“Zinc is crucial for our immune system health, taste, memory and hearing”, explains nutritionist Clarissa Lenherr. “Zinc is commonly found in red meat and shellfish, hence why vegetarians and vegans can often have low levels of this vital nutrient. So, if we give up consuming meat, or even reduce our consumption, then we may become deficient in this nutrient. Either make sure you are getting enough from shellfish sources or opt for vegetarian sources. Zinc can be found in pumpkin and hemp seeds, almonds and cashews, legumes and dairy products”.

B12

“B vitamins and in particular B12 is fundamental for energy creation, nerve health and brain function. B12 is mainly found in animal products such as meat, but also in dairy products and fish”, Clarissa Lenherr explains. “So if you are used to eating a lot of red meat or you are cutting out all animal products including fish you may wish to consider supplement with B12. You can get vegan sources of B12 from fortified foods such as nutritional yeast, but you must make sure you are eating enough to avoid becoming deficient.”

OMEGA 3

“Omega 3 essential fatty acids help contribute to healthy cognitive function, boost our immune system health, increase hormone creation, help reduce inflammation and can help with those who suffer with insulin resistance. The main source of omega 3 fats comes from shellfish and fish oils, however we can obtain some forms of omega 3 from algae, walnuts and flaxseeds” explains Lenherr.

“Whilst you can obtain this on a plant-based diet it’s important to note that much like iron the plant sources of omega-3 (ALA) cannot be utilised by the body” says Jenna Hope. “It has to be converted into the active forms (EPA and DHA) for the body to use it. Therefore you may need to consume more plant based sources of omega-3. Nuts and seeds including chia seeds and flaxseeds are great sources”.

YOUR MICROBIOME CHANGES

“Several academic studies have shown that there are positive microbial effects associated with reducing or discontinuing the consumption of animal and animal by-products, including a reduction of harmful pathogens and an increase in protective microorganisms” says Lenherr.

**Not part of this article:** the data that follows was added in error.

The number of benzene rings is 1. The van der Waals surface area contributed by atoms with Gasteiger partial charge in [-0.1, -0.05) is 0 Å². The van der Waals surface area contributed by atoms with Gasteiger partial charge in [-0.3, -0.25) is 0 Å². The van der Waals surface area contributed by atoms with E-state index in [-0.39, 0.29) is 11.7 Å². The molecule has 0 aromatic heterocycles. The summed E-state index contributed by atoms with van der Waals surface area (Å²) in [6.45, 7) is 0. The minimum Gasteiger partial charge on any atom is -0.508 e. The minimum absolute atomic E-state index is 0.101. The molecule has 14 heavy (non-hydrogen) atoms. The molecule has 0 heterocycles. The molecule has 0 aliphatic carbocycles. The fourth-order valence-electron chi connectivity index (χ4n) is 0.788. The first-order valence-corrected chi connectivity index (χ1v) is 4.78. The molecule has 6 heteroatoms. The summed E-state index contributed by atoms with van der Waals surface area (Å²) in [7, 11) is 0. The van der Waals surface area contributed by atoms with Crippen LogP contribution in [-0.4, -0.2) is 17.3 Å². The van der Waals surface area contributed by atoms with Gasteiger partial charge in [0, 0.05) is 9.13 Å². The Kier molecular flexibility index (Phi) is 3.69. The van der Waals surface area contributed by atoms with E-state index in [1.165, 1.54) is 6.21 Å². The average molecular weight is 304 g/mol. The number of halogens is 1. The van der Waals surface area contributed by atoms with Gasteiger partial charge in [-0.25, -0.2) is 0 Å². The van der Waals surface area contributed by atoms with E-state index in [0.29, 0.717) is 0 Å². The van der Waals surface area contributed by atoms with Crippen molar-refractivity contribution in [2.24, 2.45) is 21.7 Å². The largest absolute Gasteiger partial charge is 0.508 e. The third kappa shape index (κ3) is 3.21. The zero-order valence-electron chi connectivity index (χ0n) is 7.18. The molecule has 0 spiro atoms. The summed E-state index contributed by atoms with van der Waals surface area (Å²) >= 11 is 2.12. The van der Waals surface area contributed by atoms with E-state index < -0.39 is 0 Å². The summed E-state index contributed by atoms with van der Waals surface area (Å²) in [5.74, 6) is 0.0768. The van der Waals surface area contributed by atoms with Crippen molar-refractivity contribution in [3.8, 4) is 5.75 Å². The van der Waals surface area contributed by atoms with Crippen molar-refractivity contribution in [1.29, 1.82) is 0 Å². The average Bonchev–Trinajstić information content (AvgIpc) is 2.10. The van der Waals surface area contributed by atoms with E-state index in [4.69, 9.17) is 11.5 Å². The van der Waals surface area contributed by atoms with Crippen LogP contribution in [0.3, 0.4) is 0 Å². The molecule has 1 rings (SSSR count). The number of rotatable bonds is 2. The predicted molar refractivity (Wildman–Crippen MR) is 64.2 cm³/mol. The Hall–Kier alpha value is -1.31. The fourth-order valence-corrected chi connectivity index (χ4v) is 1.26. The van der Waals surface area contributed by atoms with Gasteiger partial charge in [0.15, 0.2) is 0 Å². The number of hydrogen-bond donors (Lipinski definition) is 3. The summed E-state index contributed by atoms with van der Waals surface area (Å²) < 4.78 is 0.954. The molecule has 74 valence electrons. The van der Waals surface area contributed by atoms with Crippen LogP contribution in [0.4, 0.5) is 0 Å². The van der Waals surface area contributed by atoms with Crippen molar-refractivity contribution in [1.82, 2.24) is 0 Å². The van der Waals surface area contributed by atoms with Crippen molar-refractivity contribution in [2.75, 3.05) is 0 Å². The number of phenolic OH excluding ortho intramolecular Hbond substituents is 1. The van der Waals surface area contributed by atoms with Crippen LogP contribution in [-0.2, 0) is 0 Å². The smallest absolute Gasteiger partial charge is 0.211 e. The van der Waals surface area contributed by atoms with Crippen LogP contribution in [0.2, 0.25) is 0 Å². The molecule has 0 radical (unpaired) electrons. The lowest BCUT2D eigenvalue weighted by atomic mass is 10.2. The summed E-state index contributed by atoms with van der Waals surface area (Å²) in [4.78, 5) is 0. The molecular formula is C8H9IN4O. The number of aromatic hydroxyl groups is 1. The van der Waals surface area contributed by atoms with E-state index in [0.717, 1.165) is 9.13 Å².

“If you reduce your consumption of meat, and replace it with healthy components of a plant-based diet, it is more likely that you will fill its place with fibre rich foods including vegetables, complex carbohydrates and legumes. Fibre is fantastic for gut health, and as such this increased fibre consumption should help increase the health and diversity of your gut microbiome.

At first, you may actually experience more bloating or discomfort in your gut due to the fact that many of the plant based foods can cause bloating if you are not used to eating them in larger quantities, for examples legumes and cruciferous vegetables. To prevent this, make sure to soak your legumes over night and thoroughly cook your vegetables.”

INFLAMMATION DECREASES

“Inflammation is a process in the body, as part of an immune system response, where our cells, hormones and chemicals work together to fight pathogens, infections and other threats” says Clarissa. “Over half of our immune system is located in our stomachs, and therefore the food we eat directly impacts our immune system and thus the inflammation that is triggered in the body.

Animal products can contain inflammatory compounds such as saturated fats and endotoxins which can trigger and exacerbate inflammation in the body. Additionally, C-reactive protein, a marker for inflammation in the body, has been shown to increase in those who have high meat consumption.

By contrast, plant-based diets are naturally anti-inflammatory due to their high fibre and antioxidant content. These bioactive compounds can actually help reduce pre-existing inflammation naturally [source].”

A destination for healthy hedonists that fuses the worlds of fitness, healthy food and drink.